Harry Teacher Guide to Reading Comprehension

Have you ever read a paragraph or even a sentence and then when you try to remember what it said your mind is completely blank?

Reading comprehension is an important part of learning, and people who have learned the tricks and techniques not only remember what they have read about but can use the knowledge towards other areas and subjects in their lives. It's like stacking blocks of memories to build a fortress of knowledge.

There are many ways you can work on your reading comprehension. By using these techniques you'll do better on tests and learn more from what you are reading.

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We feature a complete line of grades K-12 printable reading comprehension activities and worksheets. Over 1,500 printable reading worksheets and lessons.

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By remembering the acronym SQ3R, you will be able to utilize these steps towards better understanding of your reading. SQ3R stands for survey, question, read, recite and review. Here is how they work:

Survey the material you are reading before you start really getting into it. Read the first sentences to paragraphs, headings, key words and read chapter or story summaries to understand what you are reading about. Looking over questions related to the material also helps. This will help perk your interest in what you are about to read.

Question what you are reading. Don't just take it for face value. You want to know everything about what you are reading about, both so you can get a good grade and to remember it for future use. Ask yourself, or write in a notebook:

- What is the main point of this chapter/sentence/paragraph?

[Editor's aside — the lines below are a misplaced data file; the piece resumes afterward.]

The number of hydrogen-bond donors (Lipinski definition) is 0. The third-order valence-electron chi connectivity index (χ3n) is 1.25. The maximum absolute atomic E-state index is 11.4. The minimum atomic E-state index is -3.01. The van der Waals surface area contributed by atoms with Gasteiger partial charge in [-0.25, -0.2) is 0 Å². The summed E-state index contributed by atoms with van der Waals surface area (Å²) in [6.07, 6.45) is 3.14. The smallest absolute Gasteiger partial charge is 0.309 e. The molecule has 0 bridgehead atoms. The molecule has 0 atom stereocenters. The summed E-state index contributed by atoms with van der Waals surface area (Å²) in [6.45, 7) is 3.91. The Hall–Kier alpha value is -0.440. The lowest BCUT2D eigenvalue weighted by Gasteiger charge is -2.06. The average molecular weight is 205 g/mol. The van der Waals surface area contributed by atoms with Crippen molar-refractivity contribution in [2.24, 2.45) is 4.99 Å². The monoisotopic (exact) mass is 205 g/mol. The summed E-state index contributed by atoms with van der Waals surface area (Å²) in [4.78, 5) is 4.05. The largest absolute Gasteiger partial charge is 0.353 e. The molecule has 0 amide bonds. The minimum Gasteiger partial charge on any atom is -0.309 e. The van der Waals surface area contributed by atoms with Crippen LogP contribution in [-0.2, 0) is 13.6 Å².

- What evidence supports the main point? Use examples in your answer.

- How does what you've just read relate to your life, the rest of the chapter or book? Why is it important?

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By asking yourself questions before you start really reading the material you are already asking your brain to seek out the answers.

Read or skim through the section. See if you can find the answers to the above questions. Write the answers down, and anything else you have questions about or feel is important.

Recite your reading material. Reading out loud helps to overcome hard words or confusing sentences. Try to answer your questions again but without looking at anything. See if you've memorized anything you've read. Saying things out loud is a great way to remember them.

Review what you've read by going back and highlighting, underlining or taking notes on the main points. Read back through all your notes and come up with a summary in your own words. If you can do the summary without too much difficulty you know that you've comprehended, or understood what you've just read. Congratulations! This method may take a little more time than speeding or skimming through text for answers but it will save you a ton of time in the long run. Plus you'll also be able to actively discuss the topic or material.

Reading comprehension comes easiest when you are interested in what you're reading about. If you are given a reading assignment or are trying to pick out a book at the library try to pick up something you think you would be interested in learning more about. This way reading becomes more of a fun activity than a chore.

Use these steps every time you need to complete an assignment in class and you will have it down like a pro in no time. Plus you'll be able to carry on knowledge from each thing you read instead of having to learn it all over again every time. Happy reading!

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